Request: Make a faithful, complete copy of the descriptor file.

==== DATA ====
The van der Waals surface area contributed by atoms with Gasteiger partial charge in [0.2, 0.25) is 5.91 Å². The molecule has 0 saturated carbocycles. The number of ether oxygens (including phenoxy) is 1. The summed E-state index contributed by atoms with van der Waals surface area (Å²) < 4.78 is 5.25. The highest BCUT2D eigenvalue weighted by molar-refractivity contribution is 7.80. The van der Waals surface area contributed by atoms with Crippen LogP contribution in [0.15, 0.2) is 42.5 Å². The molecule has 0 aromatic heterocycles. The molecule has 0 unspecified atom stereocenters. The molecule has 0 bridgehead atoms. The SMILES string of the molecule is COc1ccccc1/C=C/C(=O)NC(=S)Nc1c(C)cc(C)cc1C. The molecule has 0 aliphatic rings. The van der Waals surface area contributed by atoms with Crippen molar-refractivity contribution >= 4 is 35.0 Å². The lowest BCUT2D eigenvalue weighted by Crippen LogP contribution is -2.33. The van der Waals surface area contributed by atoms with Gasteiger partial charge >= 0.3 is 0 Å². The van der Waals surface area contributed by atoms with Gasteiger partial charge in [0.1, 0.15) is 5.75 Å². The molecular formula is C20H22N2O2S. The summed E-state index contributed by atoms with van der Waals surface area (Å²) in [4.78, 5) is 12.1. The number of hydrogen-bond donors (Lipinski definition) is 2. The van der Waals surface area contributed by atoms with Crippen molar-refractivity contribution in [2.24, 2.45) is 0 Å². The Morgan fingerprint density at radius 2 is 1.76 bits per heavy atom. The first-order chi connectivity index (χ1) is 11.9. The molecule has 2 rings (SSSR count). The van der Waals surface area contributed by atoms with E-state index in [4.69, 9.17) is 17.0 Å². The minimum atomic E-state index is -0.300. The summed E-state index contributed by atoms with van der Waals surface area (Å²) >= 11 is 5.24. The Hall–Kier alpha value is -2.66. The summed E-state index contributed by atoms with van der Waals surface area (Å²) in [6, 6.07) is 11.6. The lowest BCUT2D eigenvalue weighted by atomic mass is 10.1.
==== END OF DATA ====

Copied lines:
The van der Waals surface area contributed by atoms with Gasteiger partial charge in [0.2, 0.25) is 5.91 Å². The molecule has 0 saturated carbocycles. The number of ether oxygens (including phenoxy) is 1. The summed E-state index contributed by atoms with van der Waals surface area (Å²) < 4.78 is 5.25. The highest BCUT2D eigenvalue weighted by molar-refractivity contribution is 7.80. The van der Waals surface area contributed by atoms with Crippen LogP contribution in [0.15, 0.2) is 42.5 Å². The molecule has 0 aromatic heterocycles. The molecule has 0 unspecified atom stereocenters. The molecule has 0 bridgehead atoms. The SMILES string of the molecule is COc1ccccc1/C=C/C(=O)NC(=S)Nc1c(C)cc(C)cc1C. The molecule has 0 aliphatic rings. The van der Waals surface area contributed by atoms with Crippen molar-refractivity contribution >= 4 is 35.0 Å². The lowest BCUT2D eigenvalue weighted by Crippen LogP contribution is -2.33. The van der Waals surface area contributed by atoms with Gasteiger partial charge >= 0.3 is 0 Å². The van der Waals surface area contributed by atoms with Gasteiger partial charge in [0.1, 0.15) is 5.75 Å². The molecular formula is C20H22N2O2S. The summed E-state index contributed by atoms with van der Waals surface area (Å²) in [4.78, 5) is 12.1. The number of hydrogen-bond donors (Lipinski definition) is 2. The van der Waals surface area contributed by atoms with Crippen molar-refractivity contribution in [2.24, 2.45) is 0 Å². The Morgan fingerprint density at radius 2 is 1.76 bits per heavy atom. The first-order chi connectivity index (χ1) is 11.9. The molecule has 2 rings (SSSR count). The van der Waals surface area contributed by atoms with E-state index in [4.69, 9.17) is 17.0 Å². The minimum atomic E-state index is -0.300. The summed E-state index contributed by atoms with van der Waals surface area (Å²) >= 11 is 5.24. The Hall–Kier alpha value is -2.66. The summed E-state index contributed by atoms with van der Waals surface area (Å²) in [6, 6.07) is 11.6. The lowest BCUT2D eigenvalue weighted by atomic mass is 10.1.